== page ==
Truck lawyer tip: Obtain truck company’s Form OP-1/OP-2 application to operate; Form MCS-150 application for US DOT number
Obtaining a commercial carrier’s application for permission to operate can be done by FOIA request, and can reveal helpful information during litigation
Based upon my recent personal injury seminar with Goldberg, State Bar Headquarters: “How to Increase the Value of Trucking Cases,” I’d like to discuss how a trucking company or other motor carrier actually obtains authorization to operate in interstate transportation. Generally, under the Federal Motor Carrier Safety Regulations (FMCSR), every carrier must file a form in the OP-1, or OP-2 series, and must obtain a USDOT number by submitting a form MCS-150. There are limited exceptions.
Let’s break down what this means. Before transporting goods, materials or people in any interstate operations in the United States (U.S.), all carriers based in the U.S. or Canada must obtain permission to operate by submitting the appropriate form, or forms, in the OP-1 or OP-2 series. There are limited exceptions to the OP serious requirement where a carrier does not have to file a form.
In addition to this step, truck companies and other commercial carriers must obtain a United States Department of Transportation Number (USDOT number). This number is obtained by filing a Form MCS-150. The appropriate form from the MCS-150 series depends upon the type of business operation, the goods transported (including passengers), and of course, whether or not the freight is a hazardous material.
If the trucking company is hauling hazardous materials, then that company has to file a form 150B to obtain a USDOT number. Other motor carriers not based in the United States or Canada must fill another equivalent form. For example, carriers which are not based in North America must submit a OP-1(NNA) form.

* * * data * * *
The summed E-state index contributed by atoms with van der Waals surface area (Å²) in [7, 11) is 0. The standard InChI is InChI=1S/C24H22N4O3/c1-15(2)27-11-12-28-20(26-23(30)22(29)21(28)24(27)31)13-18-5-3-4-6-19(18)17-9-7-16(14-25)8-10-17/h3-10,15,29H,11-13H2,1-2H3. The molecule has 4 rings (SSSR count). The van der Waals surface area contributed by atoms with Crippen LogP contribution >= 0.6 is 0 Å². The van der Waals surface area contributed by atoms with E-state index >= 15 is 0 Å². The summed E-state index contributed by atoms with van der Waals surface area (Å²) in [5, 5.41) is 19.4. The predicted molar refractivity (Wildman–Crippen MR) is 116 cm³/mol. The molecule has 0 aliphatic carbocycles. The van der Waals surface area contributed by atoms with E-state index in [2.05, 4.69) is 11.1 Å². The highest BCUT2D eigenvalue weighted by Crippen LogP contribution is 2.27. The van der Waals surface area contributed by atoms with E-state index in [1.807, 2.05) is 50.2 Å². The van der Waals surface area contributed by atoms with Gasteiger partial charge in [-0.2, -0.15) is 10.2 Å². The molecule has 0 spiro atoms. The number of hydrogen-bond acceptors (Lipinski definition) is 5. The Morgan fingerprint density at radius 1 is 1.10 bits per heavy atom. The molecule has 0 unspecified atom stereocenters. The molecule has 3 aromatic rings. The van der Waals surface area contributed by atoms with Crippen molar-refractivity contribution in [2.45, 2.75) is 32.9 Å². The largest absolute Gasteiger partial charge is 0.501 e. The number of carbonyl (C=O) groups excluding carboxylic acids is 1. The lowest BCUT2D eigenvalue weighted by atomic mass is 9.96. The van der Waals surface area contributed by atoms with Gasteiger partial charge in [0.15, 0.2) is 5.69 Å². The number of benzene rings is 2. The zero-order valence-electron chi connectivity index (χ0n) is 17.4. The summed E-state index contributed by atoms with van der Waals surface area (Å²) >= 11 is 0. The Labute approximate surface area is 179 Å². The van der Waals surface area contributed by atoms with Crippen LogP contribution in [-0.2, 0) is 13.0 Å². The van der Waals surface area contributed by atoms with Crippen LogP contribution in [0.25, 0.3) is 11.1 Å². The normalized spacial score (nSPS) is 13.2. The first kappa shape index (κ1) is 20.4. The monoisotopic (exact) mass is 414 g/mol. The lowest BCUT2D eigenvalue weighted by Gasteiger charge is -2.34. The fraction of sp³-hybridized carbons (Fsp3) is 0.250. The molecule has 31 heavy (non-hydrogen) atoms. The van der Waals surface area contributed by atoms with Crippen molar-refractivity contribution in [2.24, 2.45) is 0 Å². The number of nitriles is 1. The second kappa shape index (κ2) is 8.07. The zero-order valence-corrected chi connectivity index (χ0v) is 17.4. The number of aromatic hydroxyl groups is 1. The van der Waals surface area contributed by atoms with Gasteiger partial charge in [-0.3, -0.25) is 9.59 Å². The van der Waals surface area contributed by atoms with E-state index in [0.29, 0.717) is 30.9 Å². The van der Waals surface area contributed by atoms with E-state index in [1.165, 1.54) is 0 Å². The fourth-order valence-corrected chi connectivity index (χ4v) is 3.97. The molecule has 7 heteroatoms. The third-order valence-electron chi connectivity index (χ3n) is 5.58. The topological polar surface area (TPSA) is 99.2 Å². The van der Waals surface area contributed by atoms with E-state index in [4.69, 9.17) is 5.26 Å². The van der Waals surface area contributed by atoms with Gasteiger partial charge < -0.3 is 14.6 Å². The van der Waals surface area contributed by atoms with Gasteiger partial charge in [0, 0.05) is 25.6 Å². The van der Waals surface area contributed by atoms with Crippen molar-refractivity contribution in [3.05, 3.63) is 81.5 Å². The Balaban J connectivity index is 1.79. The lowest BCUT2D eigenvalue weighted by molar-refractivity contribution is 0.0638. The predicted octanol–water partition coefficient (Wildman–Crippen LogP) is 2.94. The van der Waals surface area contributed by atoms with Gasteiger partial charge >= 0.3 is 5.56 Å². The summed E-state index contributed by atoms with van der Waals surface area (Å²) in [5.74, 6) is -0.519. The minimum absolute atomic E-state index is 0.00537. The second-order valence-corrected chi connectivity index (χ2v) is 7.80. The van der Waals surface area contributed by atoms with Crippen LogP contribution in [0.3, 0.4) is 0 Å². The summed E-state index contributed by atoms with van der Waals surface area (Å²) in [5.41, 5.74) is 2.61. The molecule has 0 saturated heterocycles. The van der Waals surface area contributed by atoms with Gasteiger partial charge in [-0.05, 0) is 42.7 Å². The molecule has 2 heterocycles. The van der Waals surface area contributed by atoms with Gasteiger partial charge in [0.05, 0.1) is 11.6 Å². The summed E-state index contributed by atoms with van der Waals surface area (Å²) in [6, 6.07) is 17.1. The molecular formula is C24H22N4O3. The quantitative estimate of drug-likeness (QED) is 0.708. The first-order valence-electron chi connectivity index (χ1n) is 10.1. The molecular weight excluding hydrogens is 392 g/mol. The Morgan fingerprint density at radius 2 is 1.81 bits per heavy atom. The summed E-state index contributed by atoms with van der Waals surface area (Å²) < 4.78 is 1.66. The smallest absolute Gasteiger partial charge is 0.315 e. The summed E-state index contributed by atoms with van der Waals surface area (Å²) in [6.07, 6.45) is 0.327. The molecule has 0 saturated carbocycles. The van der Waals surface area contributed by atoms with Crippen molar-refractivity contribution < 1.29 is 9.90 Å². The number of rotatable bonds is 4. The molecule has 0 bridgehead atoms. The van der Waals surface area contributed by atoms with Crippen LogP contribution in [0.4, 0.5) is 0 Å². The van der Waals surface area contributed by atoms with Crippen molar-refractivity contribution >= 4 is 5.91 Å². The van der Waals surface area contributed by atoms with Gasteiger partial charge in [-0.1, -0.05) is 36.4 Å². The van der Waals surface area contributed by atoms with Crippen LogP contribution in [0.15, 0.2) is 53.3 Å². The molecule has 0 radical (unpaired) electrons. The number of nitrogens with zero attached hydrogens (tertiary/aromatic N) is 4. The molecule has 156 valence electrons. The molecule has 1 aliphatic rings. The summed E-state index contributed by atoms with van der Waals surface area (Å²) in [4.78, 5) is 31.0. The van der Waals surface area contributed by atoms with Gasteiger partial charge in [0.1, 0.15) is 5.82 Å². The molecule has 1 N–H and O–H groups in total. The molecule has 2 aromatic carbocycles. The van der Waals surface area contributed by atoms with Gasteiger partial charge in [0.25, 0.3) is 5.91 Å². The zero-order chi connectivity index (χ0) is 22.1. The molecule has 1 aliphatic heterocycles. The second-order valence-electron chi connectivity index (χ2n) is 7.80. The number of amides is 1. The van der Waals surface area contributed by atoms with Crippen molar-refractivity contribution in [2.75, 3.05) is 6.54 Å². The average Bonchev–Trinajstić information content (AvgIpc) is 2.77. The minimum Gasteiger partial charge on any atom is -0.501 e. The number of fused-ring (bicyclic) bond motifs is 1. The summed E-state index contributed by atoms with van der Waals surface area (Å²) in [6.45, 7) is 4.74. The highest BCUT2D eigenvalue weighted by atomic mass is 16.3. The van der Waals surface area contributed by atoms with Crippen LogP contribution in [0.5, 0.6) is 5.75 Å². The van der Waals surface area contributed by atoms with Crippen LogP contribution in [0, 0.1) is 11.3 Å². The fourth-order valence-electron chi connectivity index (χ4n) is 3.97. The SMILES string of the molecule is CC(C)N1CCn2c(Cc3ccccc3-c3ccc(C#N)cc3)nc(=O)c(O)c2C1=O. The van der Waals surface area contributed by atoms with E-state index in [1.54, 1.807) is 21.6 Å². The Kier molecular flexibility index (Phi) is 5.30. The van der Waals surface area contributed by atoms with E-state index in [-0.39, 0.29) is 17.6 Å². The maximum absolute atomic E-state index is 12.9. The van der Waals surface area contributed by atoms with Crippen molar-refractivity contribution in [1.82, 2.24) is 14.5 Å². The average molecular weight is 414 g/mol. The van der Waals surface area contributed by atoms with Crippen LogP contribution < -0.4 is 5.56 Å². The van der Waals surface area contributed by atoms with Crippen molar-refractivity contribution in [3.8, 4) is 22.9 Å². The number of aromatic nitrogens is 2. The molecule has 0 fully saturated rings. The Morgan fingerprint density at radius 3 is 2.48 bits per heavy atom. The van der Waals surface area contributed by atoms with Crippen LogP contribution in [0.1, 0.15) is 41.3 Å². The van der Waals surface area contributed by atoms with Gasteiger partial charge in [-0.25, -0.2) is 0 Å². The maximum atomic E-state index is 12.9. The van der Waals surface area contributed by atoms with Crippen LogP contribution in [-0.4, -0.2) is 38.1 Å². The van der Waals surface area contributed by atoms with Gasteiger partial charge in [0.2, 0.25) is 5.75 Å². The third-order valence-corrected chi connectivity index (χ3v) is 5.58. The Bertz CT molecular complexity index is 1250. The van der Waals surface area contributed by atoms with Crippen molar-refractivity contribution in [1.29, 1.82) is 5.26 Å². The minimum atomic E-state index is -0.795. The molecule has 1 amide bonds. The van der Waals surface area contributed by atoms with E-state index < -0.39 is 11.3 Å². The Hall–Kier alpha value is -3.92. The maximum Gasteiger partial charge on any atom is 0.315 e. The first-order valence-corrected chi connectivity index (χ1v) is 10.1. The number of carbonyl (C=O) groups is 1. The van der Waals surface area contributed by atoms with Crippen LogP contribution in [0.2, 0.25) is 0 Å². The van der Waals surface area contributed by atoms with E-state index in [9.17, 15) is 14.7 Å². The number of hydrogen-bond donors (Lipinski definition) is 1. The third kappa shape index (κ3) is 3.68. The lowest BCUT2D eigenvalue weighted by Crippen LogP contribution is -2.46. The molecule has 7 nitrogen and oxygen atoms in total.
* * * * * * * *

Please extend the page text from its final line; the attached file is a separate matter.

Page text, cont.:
Again, generally, the OP-1 or OP-2, and MCS-150 application for a USDOT number, is required only when the trucking company is operating interstate. But in some states, an MCS-150 registration is required even if the carrier is operating entirely intrastate. These states include: Alabama, Alaska, Arizona, Colorado, Connecticut, Florida, Georgia, Indiana, Iowa, Kansas, Kentucky, Maine, Maryland, Michigan, Minnesota, Missouri, Montana, New York, Nebraska, North Carolina, Ohio, Oklahoma, Oregon, Pennsylvania, South Carolina, Tennessee, Texas, Utah, Washington, West Virginia, Wisconsin and Wyoming.
This is a dense and confusing subject. Many trucking companies or other motor carriers themselves are confused as to which forms within the series they must file. To aid in determining which transport operations need to file which forms, the FMCSA released this matrix. Reviewing this matrix should help a truck lawyer in determining which forms the trucking company was required to file before it began operating.
For a more detailed description of the different kinds of forms and what they are, as well as the FMCSA’s requirements for obtaining operating authority, this guide by the FMCSA is extremely helpful.
The more information truck lawyers have moving forward in litigation, the better. Please do not overlook the importance of obtaining these forms from the FMCSA and the USDOT. They could hold critical information which will help you vindicate the truck accident victims, and hold the bad trucking companies and dangerous truck drivers accountable for the harms they caused.